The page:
It was a fun scene to watch, and there were a couple particularly nice shots, I'd be interested in seeing where the whole story goes.
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Old June 16th, 2010, 01:33 AM   #6
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I found this film quite nice too. Well lit and well shot. The characters and story held my interest. Again, one of the best I seen you do.

As to the 7D, I think its filmic quality helped this film.

I do not agree with your comments on the 7D, and going mobile. The trick in moving the camera is not letting it turn on its own axis. Thats were the jellow comes in, in my opinion. Get it stabilized on a shoulder mount to you aren't inadvertantly rolling it, and you will avoid most jello issues.
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Old June 16th, 2010, 11:27 AM   #7
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Lorinda,

I think you caught me dubbing dialog from one take to another early on, because of ouside car noise. Very keen eye/ear you have! I added a few external car sounds to gloss over the issue. i used camera audio and was able to replace with the H4N flawlessly on most clips.

Chris,

I used a conterbalanced monopod stedicam to film a sailing video. Other people seem to think it is fine, but I can see the wobble. You may have better steady cam gear than I. My goal is to make a real film someday and the vertical slant issue is noticeble to me on any fast moving object, even with the cam on a tripod. I'm betting Cole & Ben have a camera with a CMOS sensor as the handled there seemed to jiggle.
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Old June 16th, 2010, 02:50 PM   #8
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Well it's a mystery, and the story left me hanging at the end. Who did the guy in?
Aw heck who cares, the girls are hot and they're kissing... "Cut!"
I listened to it with headphones on, so the voices sounded a bit echoey. I probably need speakers... But I could hear fine subtle hints of great sound, the madam was coming through the right while the sisters were in stereo giving a sense of theatre sound.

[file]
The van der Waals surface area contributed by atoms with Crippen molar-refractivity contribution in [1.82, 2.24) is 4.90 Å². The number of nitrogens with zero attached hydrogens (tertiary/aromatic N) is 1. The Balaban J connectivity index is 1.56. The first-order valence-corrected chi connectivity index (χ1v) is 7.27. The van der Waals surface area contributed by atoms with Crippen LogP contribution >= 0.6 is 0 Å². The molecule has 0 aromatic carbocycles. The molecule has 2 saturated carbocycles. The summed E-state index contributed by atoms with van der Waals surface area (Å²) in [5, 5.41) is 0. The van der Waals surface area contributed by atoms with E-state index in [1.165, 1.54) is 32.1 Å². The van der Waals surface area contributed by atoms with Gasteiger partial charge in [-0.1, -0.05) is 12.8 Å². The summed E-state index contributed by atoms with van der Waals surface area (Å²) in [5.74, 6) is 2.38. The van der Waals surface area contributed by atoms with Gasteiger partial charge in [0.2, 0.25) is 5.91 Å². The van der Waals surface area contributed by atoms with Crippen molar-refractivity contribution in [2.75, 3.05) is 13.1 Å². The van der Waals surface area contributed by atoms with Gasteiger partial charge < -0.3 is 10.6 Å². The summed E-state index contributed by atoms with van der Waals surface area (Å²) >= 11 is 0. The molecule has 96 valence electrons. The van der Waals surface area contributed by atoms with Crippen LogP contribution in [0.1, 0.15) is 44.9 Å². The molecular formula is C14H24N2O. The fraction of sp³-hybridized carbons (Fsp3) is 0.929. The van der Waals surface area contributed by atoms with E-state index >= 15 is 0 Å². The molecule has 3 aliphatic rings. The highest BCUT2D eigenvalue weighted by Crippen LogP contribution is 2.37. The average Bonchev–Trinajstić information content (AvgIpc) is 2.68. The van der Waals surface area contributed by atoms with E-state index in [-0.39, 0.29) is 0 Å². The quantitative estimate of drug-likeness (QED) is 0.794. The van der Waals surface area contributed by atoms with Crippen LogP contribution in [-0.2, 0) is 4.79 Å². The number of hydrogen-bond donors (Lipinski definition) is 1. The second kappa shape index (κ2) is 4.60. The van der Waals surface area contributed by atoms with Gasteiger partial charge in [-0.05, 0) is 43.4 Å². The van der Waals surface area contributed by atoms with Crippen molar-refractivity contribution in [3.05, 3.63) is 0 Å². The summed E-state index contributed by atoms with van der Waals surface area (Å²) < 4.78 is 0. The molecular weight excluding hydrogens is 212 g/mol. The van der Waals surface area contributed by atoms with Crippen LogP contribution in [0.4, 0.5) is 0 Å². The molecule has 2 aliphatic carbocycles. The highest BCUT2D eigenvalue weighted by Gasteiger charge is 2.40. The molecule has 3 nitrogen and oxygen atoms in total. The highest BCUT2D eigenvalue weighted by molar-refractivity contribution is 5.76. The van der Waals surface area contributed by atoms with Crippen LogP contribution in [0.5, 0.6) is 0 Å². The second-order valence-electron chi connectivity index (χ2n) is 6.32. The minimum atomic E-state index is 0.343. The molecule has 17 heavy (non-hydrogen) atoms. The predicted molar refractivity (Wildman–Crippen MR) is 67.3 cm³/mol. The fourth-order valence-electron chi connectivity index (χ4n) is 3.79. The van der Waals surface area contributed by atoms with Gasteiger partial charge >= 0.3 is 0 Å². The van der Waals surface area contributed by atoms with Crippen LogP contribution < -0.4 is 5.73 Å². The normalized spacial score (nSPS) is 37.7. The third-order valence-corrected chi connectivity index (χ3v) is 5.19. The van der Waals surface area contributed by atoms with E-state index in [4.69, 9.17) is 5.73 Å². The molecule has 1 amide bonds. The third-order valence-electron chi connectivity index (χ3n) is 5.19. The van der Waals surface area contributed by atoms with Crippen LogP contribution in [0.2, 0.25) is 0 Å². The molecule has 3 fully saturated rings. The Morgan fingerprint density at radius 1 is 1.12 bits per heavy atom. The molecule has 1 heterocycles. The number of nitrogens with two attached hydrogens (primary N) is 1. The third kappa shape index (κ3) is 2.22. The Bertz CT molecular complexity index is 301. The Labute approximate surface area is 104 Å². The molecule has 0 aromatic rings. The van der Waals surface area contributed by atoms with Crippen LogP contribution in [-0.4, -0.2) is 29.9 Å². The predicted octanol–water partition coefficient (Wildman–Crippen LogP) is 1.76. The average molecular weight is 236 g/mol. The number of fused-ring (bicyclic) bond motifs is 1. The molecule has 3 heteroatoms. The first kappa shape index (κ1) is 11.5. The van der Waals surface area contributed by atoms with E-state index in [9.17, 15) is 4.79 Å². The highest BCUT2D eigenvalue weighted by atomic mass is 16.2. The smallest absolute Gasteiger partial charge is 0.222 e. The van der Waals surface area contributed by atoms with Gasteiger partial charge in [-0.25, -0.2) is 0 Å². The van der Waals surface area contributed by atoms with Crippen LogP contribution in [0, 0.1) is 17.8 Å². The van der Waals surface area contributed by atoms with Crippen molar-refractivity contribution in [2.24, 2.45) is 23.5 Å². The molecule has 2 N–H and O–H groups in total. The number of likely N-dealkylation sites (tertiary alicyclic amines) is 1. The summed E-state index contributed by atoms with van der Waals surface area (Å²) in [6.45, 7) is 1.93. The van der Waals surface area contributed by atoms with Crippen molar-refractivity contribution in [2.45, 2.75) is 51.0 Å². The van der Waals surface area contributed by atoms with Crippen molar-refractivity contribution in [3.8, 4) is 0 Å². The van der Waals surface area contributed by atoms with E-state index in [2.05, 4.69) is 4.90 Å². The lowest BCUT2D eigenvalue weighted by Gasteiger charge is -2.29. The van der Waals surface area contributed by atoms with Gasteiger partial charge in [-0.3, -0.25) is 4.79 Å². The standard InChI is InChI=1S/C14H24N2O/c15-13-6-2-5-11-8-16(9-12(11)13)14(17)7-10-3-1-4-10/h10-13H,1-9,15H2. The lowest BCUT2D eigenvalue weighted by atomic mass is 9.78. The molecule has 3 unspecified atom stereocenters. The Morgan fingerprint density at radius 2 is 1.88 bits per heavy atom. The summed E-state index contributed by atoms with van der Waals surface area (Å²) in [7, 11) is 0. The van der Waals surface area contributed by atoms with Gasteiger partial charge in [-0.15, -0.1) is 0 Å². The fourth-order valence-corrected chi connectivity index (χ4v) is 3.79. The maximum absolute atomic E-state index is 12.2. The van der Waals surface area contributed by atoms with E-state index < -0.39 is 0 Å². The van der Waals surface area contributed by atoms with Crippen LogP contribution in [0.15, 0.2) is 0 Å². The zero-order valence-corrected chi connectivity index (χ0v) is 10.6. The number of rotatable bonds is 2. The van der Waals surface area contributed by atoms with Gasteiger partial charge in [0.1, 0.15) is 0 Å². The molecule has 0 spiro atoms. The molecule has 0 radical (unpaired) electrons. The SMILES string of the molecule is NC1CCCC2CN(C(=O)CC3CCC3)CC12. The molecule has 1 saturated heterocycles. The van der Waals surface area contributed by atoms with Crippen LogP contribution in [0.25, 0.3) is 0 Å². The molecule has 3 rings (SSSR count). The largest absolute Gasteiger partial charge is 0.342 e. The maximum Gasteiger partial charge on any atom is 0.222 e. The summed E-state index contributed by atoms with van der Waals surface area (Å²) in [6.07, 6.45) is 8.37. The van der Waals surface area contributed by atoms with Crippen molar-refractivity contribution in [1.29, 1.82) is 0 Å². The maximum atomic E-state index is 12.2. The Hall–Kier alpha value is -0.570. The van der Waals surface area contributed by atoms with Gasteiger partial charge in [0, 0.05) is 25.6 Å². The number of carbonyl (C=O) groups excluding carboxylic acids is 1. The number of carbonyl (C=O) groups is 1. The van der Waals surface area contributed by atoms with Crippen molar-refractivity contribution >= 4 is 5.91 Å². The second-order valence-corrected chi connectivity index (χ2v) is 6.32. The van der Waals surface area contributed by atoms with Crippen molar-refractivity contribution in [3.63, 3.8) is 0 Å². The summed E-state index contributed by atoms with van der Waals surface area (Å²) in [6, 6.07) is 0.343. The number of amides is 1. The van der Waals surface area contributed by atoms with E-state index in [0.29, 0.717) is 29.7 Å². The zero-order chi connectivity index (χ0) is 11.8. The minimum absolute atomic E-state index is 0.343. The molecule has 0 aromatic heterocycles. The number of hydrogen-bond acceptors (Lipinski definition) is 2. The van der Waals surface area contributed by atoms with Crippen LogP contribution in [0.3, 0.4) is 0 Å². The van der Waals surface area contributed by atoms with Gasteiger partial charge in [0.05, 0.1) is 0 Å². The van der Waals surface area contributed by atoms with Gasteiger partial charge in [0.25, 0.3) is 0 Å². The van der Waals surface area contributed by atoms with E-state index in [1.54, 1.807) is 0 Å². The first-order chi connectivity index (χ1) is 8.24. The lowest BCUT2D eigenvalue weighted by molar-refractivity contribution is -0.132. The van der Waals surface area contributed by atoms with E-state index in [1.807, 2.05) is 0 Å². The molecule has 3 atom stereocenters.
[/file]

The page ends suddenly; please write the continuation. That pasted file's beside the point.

Your actresses also have good screen presence, get them into your feature film quick!
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Old June 22nd, 2010, 10:31 PM   #9
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Quote:
Originally Posted by Dick Mays View Post
Chris,

Keep the Z1. The rolling shutter issue is so bad on the cmos sensor, I'd prefer to use 3CCD camera for all handheld. A viberating platform, like in a car, causes real bad jello. But for tripod, closeups, and slow dollies, the 7D is great. Canon has a new rebel with the same sensor and video capabilities for under a thousand dollars. Buy that and hide the receipt from the wife.
I have used my 7D on a few jobs now, all without the aid of an external monitor. And wouldn't you know it, as soon as I get back into edit mode, BAM! Rolling Shutter...shot after shot worthless. I am starting to learn the camera and where the anti sweetspots are and avoiding them. The 5D and 7D make EXCELLENT B-roll cameras.

As for your film, I hate to be the naysayer, but it was too talky for me. I lost interest pretty early on, and was kinda put off from the kissing scene. Acting, photography/lighting, and directing were very nice. Script may have kept me more interested if I knew the rest of the story.
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Old June 23rd, 2010, 12:42 PM   #10
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Quote:
Originally Posted by Clint Harmon View Post
I have used my 7D on a few jobs now, all without the aid of an external monitor. And wouldn't you know it, as soon as I get back into edit mode, BAM! Rolling Shutter...shot after shot worthless. I am starting to learn the camera and where the anti sweetspots are and avoiding them. The 5D and 7D make EXCELLENT B-roll cameras.

As for your film, I hate to be the naysayer, but it was too talky for me. I lost interest pretty early on, and was kinda put off from the kissing scene. Acting, photography/lighting, and directing were very nice. Script may have kept me more interested if I knew the rest of the story.
Clint,

Although I agree with you that the rolling shutter makes the CMOS cameras not suitable for handheld or action films, It's a great tool when used properly. I plan to use it as a primary camera for 80% of a film, just have to know when to use the 3CCD alternative. BTW, I agree with you about the scene too. It would probably get cut to half that length if it were to be used in a film. But I am proud of the performances my acting students gave on this one.